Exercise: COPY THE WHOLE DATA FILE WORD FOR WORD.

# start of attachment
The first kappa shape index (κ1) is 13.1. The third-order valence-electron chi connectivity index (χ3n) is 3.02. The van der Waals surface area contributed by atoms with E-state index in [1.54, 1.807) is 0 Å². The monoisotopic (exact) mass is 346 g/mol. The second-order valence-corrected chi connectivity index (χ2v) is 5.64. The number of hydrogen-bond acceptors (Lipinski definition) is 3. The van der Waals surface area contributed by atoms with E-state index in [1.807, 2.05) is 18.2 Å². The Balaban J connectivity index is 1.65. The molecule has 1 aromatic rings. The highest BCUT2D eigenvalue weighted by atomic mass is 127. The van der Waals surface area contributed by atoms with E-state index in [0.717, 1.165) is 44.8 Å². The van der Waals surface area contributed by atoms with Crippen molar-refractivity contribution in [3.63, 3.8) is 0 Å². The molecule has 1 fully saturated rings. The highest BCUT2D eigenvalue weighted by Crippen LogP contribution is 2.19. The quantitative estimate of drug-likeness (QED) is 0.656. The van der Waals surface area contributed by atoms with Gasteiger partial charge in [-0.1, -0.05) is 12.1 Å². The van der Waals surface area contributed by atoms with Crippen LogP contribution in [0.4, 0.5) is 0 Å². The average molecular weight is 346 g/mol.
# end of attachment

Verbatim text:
The first kappa shape index (κ1) is 13.1. The third-order valence-electron chi connectivity index (χ3n) is 3.02. The van der Waals surface area contributed by atoms with E-state index in [1.54, 1.807) is 0 Å². The monoisotopic (exact) mass is 346 g/mol. The second-order valence-corrected chi connectivity index (χ2v) is 5.64. The number of hydrogen-bond acceptors (Lipinski definition) is 3. The van der Waals surface area contributed by atoms with E-state index in [1.807, 2.05) is 18.2 Å². The Balaban J connectivity index is 1.65. The molecule has 1 aromatic rings. The highest BCUT2D eigenvalue weighted by atomic mass is 127. The van der Waals surface area contributed by atoms with E-state index in [0.717, 1.165) is 44.8 Å². The van der Waals surface area contributed by atoms with Crippen molar-refractivity contribution in [3.63, 3.8) is 0 Å². The molecule has 1 fully saturated rings. The highest BCUT2D eigenvalue weighted by Crippen LogP contribution is 2.19. The quantitative estimate of drug-likeness (QED) is 0.656. The van der Waals surface area contributed by atoms with Gasteiger partial charge in [-0.1, -0.05) is 12.1 Å². The van der Waals surface area contributed by atoms with Crippen LogP contribution in [0.4, 0.5) is 0 Å². The average molecular weight is 346 g/mol.